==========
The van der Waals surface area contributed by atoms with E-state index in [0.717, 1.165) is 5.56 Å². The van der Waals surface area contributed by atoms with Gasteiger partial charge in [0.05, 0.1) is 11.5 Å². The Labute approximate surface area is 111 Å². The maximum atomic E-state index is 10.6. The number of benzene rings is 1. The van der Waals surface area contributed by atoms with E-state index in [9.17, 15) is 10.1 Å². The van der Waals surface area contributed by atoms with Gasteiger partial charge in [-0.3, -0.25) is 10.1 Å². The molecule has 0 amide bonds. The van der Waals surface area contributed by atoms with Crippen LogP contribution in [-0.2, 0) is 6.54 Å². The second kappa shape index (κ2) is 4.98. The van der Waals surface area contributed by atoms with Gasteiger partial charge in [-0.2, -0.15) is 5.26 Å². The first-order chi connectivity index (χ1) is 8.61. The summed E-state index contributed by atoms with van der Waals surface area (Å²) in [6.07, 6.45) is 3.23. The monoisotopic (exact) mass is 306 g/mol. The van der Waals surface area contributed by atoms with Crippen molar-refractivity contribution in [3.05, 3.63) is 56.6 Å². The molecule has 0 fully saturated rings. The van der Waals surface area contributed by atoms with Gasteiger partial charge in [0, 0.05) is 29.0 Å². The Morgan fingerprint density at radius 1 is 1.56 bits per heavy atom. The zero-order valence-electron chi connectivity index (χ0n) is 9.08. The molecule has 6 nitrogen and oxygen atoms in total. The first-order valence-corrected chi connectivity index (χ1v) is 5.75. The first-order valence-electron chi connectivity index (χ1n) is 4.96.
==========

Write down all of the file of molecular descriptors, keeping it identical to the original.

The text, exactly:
The van der Waals surface area contributed by atoms with E-state index in [0.717, 1.165) is 5.56 Å². The van der Waals surface area contributed by atoms with Gasteiger partial charge in [0.05, 0.1) is 11.5 Å². The Labute approximate surface area is 111 Å². The maximum atomic E-state index is 10.6. The number of benzene rings is 1. The van der Waals surface area contributed by atoms with E-state index in [9.17, 15) is 10.1 Å². The van der Waals surface area contributed by atoms with Gasteiger partial charge in [-0.3, -0.25) is 10.1 Å². The molecule has 0 amide bonds. The van der Waals surface area contributed by atoms with Crippen LogP contribution in [-0.2, 0) is 6.54 Å². The second kappa shape index (κ2) is 4.98. The van der Waals surface area contributed by atoms with Gasteiger partial charge in [-0.2, -0.15) is 5.26 Å². The first-order chi connectivity index (χ1) is 8.61. The summed E-state index contributed by atoms with van der Waals surface area (Å²) in [6.07, 6.45) is 3.23. The monoisotopic (exact) mass is 306 g/mol. The van der Waals surface area contributed by atoms with Crippen molar-refractivity contribution in [3.05, 3.63) is 56.6 Å². The molecule has 0 fully saturated rings. The van der Waals surface area contributed by atoms with Gasteiger partial charge in [0, 0.05) is 29.0 Å². The Morgan fingerprint density at radius 1 is 1.56 bits per heavy atom. The zero-order valence-electron chi connectivity index (χ0n) is 9.08. The molecule has 6 nitrogen and oxygen atoms in total. The first-order valence-corrected chi connectivity index (χ1v) is 5.75. The first-order valence-electron chi connectivity index (χ1n) is 4.96.